Situational Buyer Type: From Value Buyer to Poker Player

Posted by Saad Shahzad on Jun 7, 2017 5:55:58 PM
Saad Shahzad
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When we train people on Negotiating with Backbone, every now and then we get the question, “Can a buyer type change at different times?” The answer we give is, “Yes, it depends on the situation.” Today I want to share a situation I went through while getting an oil change for my car.

The little sticker on the windscreen reminded me that the oil change was past due, so reluctantly I headed the nearest garage. While waiting in line, the salesperson showed me a list of options for the oil-change. Being a pricer, I studied the product tiers, e.g. synthetic, blended, regular, etc. Thinking about what I put my car through, I felt I owe it the best oil; I went for the highest-value offering, i.e. the full synthetic. My behavior in this case is clear; I am a value buyer, and I paid the highest price to get it.

Later, as they were changing the oil, the sales person asked if they could look at the air filter. I knew the air filter would be in terrible shape (since I rarely change it), and the salesperson would try to sell me on changing it, too. The salesperson took out the air filter and, to no one’s surprise, declared it was dirty and it needed to be changed. That was the moment I decided to test my negotiations skills a little bit.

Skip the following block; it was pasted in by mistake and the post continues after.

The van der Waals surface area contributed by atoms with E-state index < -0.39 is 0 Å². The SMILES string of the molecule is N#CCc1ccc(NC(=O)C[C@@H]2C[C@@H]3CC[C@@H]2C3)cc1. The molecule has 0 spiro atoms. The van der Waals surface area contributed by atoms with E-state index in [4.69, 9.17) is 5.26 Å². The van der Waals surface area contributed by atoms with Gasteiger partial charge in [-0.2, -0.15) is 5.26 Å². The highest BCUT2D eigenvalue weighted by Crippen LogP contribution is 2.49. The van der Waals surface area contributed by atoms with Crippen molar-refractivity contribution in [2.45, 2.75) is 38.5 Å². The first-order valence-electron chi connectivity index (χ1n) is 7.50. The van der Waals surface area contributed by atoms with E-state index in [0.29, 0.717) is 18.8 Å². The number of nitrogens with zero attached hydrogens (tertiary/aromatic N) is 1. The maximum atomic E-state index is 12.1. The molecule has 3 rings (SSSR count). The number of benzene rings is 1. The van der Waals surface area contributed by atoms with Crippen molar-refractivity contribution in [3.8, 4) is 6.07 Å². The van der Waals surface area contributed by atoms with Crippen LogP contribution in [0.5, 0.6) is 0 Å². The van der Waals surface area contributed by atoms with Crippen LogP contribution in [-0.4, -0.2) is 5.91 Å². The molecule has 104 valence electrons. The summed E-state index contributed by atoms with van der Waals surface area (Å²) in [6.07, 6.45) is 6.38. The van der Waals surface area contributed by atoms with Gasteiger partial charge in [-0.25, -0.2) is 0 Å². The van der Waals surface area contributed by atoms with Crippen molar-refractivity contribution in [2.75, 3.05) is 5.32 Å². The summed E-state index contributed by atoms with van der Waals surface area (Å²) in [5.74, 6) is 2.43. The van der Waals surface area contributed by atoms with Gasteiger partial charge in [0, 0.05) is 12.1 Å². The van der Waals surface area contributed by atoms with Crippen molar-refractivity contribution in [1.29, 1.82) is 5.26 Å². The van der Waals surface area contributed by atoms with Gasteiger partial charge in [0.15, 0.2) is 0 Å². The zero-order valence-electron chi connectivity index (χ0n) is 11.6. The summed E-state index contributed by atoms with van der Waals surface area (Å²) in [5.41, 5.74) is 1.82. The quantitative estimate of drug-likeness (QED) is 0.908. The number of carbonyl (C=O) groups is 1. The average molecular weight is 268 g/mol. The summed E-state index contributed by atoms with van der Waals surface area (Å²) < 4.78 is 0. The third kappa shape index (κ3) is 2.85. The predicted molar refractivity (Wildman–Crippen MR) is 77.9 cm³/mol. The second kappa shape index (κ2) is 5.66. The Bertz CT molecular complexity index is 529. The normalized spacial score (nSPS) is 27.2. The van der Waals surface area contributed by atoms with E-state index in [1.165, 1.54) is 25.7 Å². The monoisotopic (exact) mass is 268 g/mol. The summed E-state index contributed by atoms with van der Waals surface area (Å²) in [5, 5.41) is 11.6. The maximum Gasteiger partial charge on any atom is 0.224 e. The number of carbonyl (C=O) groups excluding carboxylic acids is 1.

So, when the sales person asked if I wanted to replace it, I took a pause and acted like the filter was in good shape. I asked him, "Pass some air through it and it will be brand new." I even made an astonished faced when I heard the price. To my surprise, the sales person folded. He said he could get me $15 off. Of course, I said yes (knowing how dirty the filter was), and now I have a new air filter.

The point here is that I revealed my buyer type in the beginning by buying the high-value oil change offering. Later I turned and started playing poker to get a discount. Now that I am successful with it, I am going to play poker every time I go there. This is exactly how many B2B sales people train their clients to play poker and get a discount. In the above example, knowing how dirty the air filter was, there was no way I wouldn’t have changed it. If the salesperson had a lower-value offering to meet my demand of discounts, I would have easily revealed my motivation and gone with the high-value offering.

To be an effective salesperson, one should keep an eye out for buyer tells and apply tactics that reveal true buyer types.

Just understand that it’s a game, and the sooner you realize it, the better you can play it.

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